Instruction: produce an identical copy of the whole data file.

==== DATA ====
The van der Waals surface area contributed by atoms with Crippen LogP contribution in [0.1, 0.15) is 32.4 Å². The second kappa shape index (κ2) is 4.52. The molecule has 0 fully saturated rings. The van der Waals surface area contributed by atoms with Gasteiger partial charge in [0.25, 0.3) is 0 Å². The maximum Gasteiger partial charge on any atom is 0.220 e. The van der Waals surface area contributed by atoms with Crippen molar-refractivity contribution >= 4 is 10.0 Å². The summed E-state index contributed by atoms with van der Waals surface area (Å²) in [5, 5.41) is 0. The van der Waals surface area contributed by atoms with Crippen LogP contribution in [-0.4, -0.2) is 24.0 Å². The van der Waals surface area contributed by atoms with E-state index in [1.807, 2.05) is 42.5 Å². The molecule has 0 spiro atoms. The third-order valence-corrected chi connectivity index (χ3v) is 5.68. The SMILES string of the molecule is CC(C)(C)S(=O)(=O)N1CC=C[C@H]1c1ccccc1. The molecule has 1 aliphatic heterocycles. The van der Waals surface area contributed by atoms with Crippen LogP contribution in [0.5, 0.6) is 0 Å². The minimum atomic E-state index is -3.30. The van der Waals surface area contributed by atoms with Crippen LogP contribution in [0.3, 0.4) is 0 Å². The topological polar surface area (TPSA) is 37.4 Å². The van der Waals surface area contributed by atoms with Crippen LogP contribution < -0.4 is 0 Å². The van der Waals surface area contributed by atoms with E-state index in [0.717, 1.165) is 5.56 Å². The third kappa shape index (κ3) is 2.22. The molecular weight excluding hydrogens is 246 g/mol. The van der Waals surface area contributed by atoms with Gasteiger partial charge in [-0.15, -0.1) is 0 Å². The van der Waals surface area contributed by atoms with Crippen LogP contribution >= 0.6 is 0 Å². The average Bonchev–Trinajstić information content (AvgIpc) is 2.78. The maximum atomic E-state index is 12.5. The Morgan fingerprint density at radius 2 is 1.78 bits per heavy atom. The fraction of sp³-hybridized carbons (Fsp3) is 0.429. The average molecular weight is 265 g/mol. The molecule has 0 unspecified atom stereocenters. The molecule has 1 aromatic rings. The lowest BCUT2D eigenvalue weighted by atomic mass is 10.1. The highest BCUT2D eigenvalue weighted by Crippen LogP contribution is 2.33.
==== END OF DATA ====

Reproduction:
The van der Waals surface area contributed by atoms with Crippen LogP contribution in [0.1, 0.15) is 32.4 Å². The second kappa shape index (κ2) is 4.52. The molecule has 0 fully saturated rings. The van der Waals surface area contributed by atoms with Gasteiger partial charge in [0.25, 0.3) is 0 Å². The maximum Gasteiger partial charge on any atom is 0.220 e. The van der Waals surface area contributed by atoms with Crippen molar-refractivity contribution >= 4 is 10.0 Å². The summed E-state index contributed by atoms with van der Waals surface area (Å²) in [5, 5.41) is 0. The van der Waals surface area contributed by atoms with Crippen LogP contribution in [-0.4, -0.2) is 24.0 Å². The van der Waals surface area contributed by atoms with E-state index in [1.807, 2.05) is 42.5 Å². The molecule has 0 spiro atoms. The third-order valence-corrected chi connectivity index (χ3v) is 5.68. The SMILES string of the molecule is CC(C)(C)S(=O)(=O)N1CC=C[C@H]1c1ccccc1. The molecule has 1 aliphatic heterocycles. The van der Waals surface area contributed by atoms with Crippen LogP contribution in [0.5, 0.6) is 0 Å². The minimum atomic E-state index is -3.30. The van der Waals surface area contributed by atoms with Crippen LogP contribution in [0.3, 0.4) is 0 Å². The topological polar surface area (TPSA) is 37.4 Å². The van der Waals surface area contributed by atoms with Crippen LogP contribution < -0.4 is 0 Å². The van der Waals surface area contributed by atoms with E-state index in [0.717, 1.165) is 5.56 Å². The third kappa shape index (κ3) is 2.22. The molecular weight excluding hydrogens is 246 g/mol. The van der Waals surface area contributed by atoms with Gasteiger partial charge in [-0.15, -0.1) is 0 Å². The van der Waals surface area contributed by atoms with Crippen LogP contribution >= 0.6 is 0 Å². The average Bonchev–Trinajstić information content (AvgIpc) is 2.78. The maximum atomic E-state index is 12.5. The Morgan fingerprint density at radius 2 is 1.78 bits per heavy atom. The fraction of sp³-hybridized carbons (Fsp3) is 0.429. The average molecular weight is 265 g/mol. The molecule has 0 unspecified atom stereocenters. The molecule has 1 aromatic rings. The lowest BCUT2D eigenvalue weighted by atomic mass is 10.1. The highest BCUT2D eigenvalue weighted by Crippen LogP contribution is 2.33.